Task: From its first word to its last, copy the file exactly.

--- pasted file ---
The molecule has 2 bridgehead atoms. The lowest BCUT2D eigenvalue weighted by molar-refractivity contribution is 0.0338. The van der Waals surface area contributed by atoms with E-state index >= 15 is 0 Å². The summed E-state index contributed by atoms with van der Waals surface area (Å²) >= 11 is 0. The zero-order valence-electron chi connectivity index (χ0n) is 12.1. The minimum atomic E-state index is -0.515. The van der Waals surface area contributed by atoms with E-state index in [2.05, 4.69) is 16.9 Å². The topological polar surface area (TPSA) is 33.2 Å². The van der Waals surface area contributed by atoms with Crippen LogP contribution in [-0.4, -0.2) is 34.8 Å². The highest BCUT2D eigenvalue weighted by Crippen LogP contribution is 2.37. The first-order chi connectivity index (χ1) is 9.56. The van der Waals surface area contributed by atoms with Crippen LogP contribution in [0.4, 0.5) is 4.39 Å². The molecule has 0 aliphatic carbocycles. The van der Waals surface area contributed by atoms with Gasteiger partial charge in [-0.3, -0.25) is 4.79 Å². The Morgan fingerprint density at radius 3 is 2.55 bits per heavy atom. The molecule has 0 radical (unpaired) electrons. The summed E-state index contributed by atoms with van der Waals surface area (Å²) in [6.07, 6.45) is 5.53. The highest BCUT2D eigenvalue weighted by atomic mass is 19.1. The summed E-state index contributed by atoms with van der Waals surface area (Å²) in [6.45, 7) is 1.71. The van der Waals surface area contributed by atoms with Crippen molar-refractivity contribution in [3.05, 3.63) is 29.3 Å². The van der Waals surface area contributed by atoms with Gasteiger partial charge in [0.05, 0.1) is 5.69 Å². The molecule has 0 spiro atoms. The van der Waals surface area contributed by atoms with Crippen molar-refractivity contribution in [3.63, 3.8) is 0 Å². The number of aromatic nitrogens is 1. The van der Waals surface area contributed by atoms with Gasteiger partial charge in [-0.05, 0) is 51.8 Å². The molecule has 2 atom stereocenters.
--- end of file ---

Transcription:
The molecule has 2 bridgehead atoms. The lowest BCUT2D eigenvalue weighted by molar-refractivity contribution is 0.0338. The van der Waals surface area contributed by atoms with E-state index >= 15 is 0 Å². The summed E-state index contributed by atoms with van der Waals surface area (Å²) >= 11 is 0. The zero-order valence-electron chi connectivity index (χ0n) is 12.1. The minimum atomic E-state index is -0.515. The van der Waals surface area contributed by atoms with E-state index in [2.05, 4.69) is 16.9 Å². The topological polar surface area (TPSA) is 33.2 Å². The van der Waals surface area contributed by atoms with Crippen LogP contribution in [-0.4, -0.2) is 34.8 Å². The highest BCUT2D eigenvalue weighted by Crippen LogP contribution is 2.37. The first-order chi connectivity index (χ1) is 9.56. The van der Waals surface area contributed by atoms with Crippen LogP contribution in [0.4, 0.5) is 4.39 Å². The molecule has 0 aliphatic carbocycles. The van der Waals surface area contributed by atoms with Gasteiger partial charge in [-0.3, -0.25) is 4.79 Å². The Morgan fingerprint density at radius 3 is 2.55 bits per heavy atom. The molecule has 0 radical (unpaired) electrons. The summed E-state index contributed by atoms with van der Waals surface area (Å²) in [6.07, 6.45) is 5.53. The highest BCUT2D eigenvalue weighted by atomic mass is 19.1. The summed E-state index contributed by atoms with van der Waals surface area (Å²) in [6.45, 7) is 1.71. The van der Waals surface area contributed by atoms with Crippen molar-refractivity contribution in [3.05, 3.63) is 29.3 Å². The van der Waals surface area contributed by atoms with Gasteiger partial charge in [0.05, 0.1) is 5.69 Å². The molecule has 0 spiro atoms. The van der Waals surface area contributed by atoms with Crippen molar-refractivity contribution in [3.63, 3.8) is 0 Å². The number of aromatic nitrogens is 1. The van der Waals surface area contributed by atoms with Gasteiger partial charge in [-0.05, 0) is 51.8 Å². The molecule has 2 atom stereocenters.